If I go in the trip abroad with my husband and in our way back if they ask if we have healthcare in the USA, should I show our medical cards and pretend we didn't got for free, should I hide and say we don't have nothing, or should I get out of medical before going? Just really don't wanna risk losing residence over healthcare, I am very young and fortunately don't need healthcare as of right now anyway...

Thank you for the help! and for everybody that is replying, it really worries me ...

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You are overworried and paranoid. CBP has nothing to do with your health insurance. Don't sweat over small thing, your life has more things to worry about.


N400

12/06/2014: Package filed

12/31/2014: Fingerprinted

02/06/2015: In-Line for Interview

04/15/2015: Passed Interview

05/05/2015: Oath letter was sent

05/22/2015: Oath Ceremony

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Are housing assistance such as Shelters considered as means tested benefits?

Considering the fact that nursing homes are, I believe housing assistance such as Shelters is as well, but there's a couple exceptions for refugee green card holders, if yours is based in refugee.

This is where I found such info. http://www.uscis.gov/green-card/green-card-processes-and-procedures/public-charge

What publicly funded benefits may not be considered for public charge purposes?

A. Non-cash benefits (other than institutionalization for long-term care) are generally not taken into account for purposes of a public charge determination.

Special-purpose cash assistance is also generally not taken into account for purposes of public charge determination.

Non-cash or special-purpose cash benefits are generally supplemental in nature and do not make a person primarily dependent on the government for subsistence. Therefore, past, current, or future receipt of these benefits do not impact a public charge determination. Non-cash or special purpose cash benefits that are not considered for public charge purposes include:

  • Medicaid and other health insurance and health services (including public assistance for immunizations and for testing and treatment of symptoms of communicable diseases; use of health clinics, short-term rehabilitation services, and emergency medical services) other than support for long-term institutional care
  • Children's Health Insurance Program (CHIP)
  • Nutrition programs, including Food Stamps, the Special Supplemental Nutrition Program for Women, Infants and Children (WIC), the National School Lunch and School Breakfast Program, and other supplementary and emergency food assistance programs
  • Housing benefits
  • Child care services
  • Energy assistance, such as the Low Income Home Energy Assistance Program (LIHEAP)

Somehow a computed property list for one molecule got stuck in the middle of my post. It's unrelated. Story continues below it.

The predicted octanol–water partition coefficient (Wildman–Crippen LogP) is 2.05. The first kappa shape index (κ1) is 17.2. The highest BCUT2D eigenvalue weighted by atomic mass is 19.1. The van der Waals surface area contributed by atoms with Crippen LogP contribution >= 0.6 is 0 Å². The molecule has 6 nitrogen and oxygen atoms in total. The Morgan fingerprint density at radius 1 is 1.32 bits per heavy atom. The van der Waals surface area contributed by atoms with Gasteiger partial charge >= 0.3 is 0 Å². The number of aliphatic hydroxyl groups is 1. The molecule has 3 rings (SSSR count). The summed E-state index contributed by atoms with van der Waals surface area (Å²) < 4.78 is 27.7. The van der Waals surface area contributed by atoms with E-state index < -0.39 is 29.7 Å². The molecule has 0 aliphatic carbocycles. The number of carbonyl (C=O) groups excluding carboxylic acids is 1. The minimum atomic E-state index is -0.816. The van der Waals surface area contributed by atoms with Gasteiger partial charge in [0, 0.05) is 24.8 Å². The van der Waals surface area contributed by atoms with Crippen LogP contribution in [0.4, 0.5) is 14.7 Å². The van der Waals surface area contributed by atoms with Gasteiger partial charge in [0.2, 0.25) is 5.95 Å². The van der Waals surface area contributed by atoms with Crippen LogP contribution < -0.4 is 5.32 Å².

• Emergency disaster relief
  • Foster care and adoption assistance
  • Educational assistance (such as attending public school), including benefits under the Head Start Act and aid for elementary, secondary, or higher education
  • Job training programs
  • In-kind, community-based programs, services, or assistance (such as soup kitchens, crisis counseling and intervention, and short-term shelter)

State and local programs that are similar to the federal programs listed above are also generally not considered for public charge purposes. Please be aware that states may adopt different names for the same or similar publicly funded programs. It is the underlying nature of the program, not the name adopted in a particular state, which determines whether or not it should be considered for public charge purposes. In California, for example, Medicaid is called "Medi-Cal" and CHIP is called "Healthy Families." These benefits are not considered for public charge purposes.

In addition, and consistent with existing practice, cash payments that have been earned, such as Title II Social Security benefits, government pensions, and veterans' benefits, among other forms of earned benefits, do not support a public charge determination. Unemployment compensation is also not considered for public charge purposes

And thanks everybody for the replies, you guys are right. We work, I work 32 hours a week or more in a well known company, pay taxes, pay rent....

I believe that keeping my name in our medical free health coverage will never be an issue with immigration even when it comes to naturalization then..

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Here is more information about public assistance/public charge

Not all public assistance are considered for public charge, mostly the cash benefits are considered..

check out the ''public charge'' fact sheet straight from the USCIS website

http://www.uscis.gov/news/fact-sheets/public-charge-fact-sheet